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Optimal siting and sizing of Distribution Flexible AC Transmission Systems (D-FACTS) devices in power distribution networks maximizes loadability, compensates reactive power, minimizes power loss and enhances voltage profile. The search for optimal size and locations of these devices in radial distribution networks is challenging and requires robust scheduling. This dissertation presents the application of improved bacterial foraging algorithm (IBFA) to the optimal siting and sizing of Distribution Static Compensator (D-STATCOM) in radial distribution networks for power loss minimization and voltage profile enhancement. Radial distribution network power flow model and algorithm was developed based on the Bus Injected to Branch Current matrix (BIBC) technique. The IBFA was modelled with three adaptive run-length units (linear, quadratic and exponential) and the cell-to-cell signalling mechanism was eliminated. A multi-objective function comprising of total active power loss and network bus voltage deviation was formulated for use in the IBFA. The effectiveness and applicability of the approach was demonstrated on standard IEEE 33-bus radial distribution network and the 50-bus Canteen Feeder in Zaria distribution network for steady-state constant load model. The results obtained are compared with those of the conventional BFA; and with Analytical and Bat Algorithm (BA) approaches reported in literature. For the standard IEEE 33-bus test network, the optimal location and size of D-STATCOM were determined respectively as bus 30 and 2577 kVar by the BFA method, while the IBFA approach obtained the optimal site and size of the D-STATCOM in the network to be bus 26 and 3351 kVar respectively. The BFA approach produced a 5.87 % reduction in overall network power losses and an 82.88 % improvement in voltage profile when compared with the base-case scenario. Similarly, the IBFA approach resulted in 5.83 % drop in total power losses of the network and 87.96 % improvement of the voltage profile. An average computational time of 7.2 seconds and 4.9 seconds were obtained for the BFA and IBFA approaches respectively. The results obtained using the IBFA approach showed a 28.5 % and 1.1 % reduction in active power loss and size of D-STATCOM respectively when compared with those of analytical approach. Also, when compared with the BA results, the IBFA approach showed a 50 % improvement in the overall network voltage profile. For the 50-bus Canteen Feeder, bus 41 and 227.8 kVar were found as the optimal site and size of D-STATCOM using BFA method, while for IBFA approach, the optimal site and size of the D-STATCOM in the network were determined as bus 22 and 138 kVar respectively. The overall network power loss was reduced by 22.8 % and the voltage profile improved by 6.10 % using the BFA approach while for the IBFA approach, a 26.53 % reduction in total power loss and a 6.21 % improvement in voltage profile were achieved as compared with the base-case results.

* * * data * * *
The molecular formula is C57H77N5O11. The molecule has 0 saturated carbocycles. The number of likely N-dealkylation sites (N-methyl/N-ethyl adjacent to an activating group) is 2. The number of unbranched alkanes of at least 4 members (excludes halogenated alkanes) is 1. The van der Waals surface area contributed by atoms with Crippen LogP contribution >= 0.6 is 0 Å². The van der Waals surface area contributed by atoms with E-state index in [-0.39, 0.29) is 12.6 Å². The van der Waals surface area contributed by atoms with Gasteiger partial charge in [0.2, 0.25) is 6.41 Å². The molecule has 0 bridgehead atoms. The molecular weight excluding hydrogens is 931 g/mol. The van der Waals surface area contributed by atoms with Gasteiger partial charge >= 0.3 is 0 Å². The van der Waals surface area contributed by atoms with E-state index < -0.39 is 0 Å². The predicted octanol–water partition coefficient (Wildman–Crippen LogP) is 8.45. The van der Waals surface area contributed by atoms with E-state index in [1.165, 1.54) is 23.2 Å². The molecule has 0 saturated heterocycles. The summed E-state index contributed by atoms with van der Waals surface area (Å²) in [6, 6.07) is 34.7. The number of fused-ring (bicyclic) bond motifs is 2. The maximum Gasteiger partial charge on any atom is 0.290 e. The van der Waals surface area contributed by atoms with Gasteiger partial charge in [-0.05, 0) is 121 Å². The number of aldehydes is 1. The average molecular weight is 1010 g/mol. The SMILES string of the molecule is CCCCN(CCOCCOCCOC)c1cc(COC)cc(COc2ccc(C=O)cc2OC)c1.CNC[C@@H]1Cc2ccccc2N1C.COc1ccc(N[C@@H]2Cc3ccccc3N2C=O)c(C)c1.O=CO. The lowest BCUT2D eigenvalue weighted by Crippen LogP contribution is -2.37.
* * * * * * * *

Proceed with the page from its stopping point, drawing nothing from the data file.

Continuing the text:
1.1 Background Information1
1.2 Problem Statement4
1.3 Aim and Objectives5
1.4 Research Methodology5
1.5 Research Limitations6
1.6 Organisation of the Dissertation 6
2.1 Introduction8
2.2 Review of Fundamental Concepts8
2.2.1 Flexible AC Transmission System (FACTS) Controllers8 Classification of FACTS Controllers9 Categories of FACTS Controllers9
2.2.2 Distribution Flexible AC Transmission Systems (D-FACTS)9
2.2.3 Overview of Distribution Static Compensator (D-STATCOM)10 Basic Operating Principle of D-STATCOM11 Modelling of the D-STATCOM14
2.2.4 Optimal Siting and Sizing Techniques15 Analytical Techniques15
viii Conventional Optimization Techniques15 Meta-heuristic Optimization Techniques16
2.2.5 Power Flow Analysis for Radial Distribution Networks16 Computation of Load Current17 BIBC Matrix Formation18 Forward Sweep19 Power Losses19
2.2.6 The Standard IEEE and Zaria Distribution Networks20 Standard IEEE 33-bus Distribution Network20 Zaria Distribution Network21
2.2.7 Concept of Bacterial Foraging Algorithm (BFA)22 Chemotaxis22 Swarming23 Reproduction24 Elimination and Dispersion24
2.2.8 Improved Bacterial Foraging Algorithm (IBFA)27 Linearly Adaptive Bacterial Foraging Algorithm28 Quadratic Adaptive Bacterial Foraging Algorithm29 Exponentially Adaptive Bacterial Foraging Algorithm29
2.3 Review of Similar Works30
2.3.1 Summary of Literature38
3.1 Introduction39
3.2 Materials39
3.2.1 Personal Computer39
3.2.2 MATLAB 2013a Software39
3.2.3 Distribution Network Parameters40
3.3.1Acquisition of Relevant Data40
3.3.2 Base-case Power Flow Analysis40
3.3.3 Multi-Objective Algorithm Formulation42 Problem Formulation42 Constraints43
Equality Constraints43
Inequality Constraints43
3.3.4Replication of the Improved Bacterial Foraging Algorithm44 Parameter Selection46
3.3.5 Implementation47
3.3.6 Comparison of Results49
4.1 Introduction50
4.2 The Standard IEEE 33-Bus Radial Distribution Network50
4.2.1 Case I: Network without D-STATCOM (Base Case)50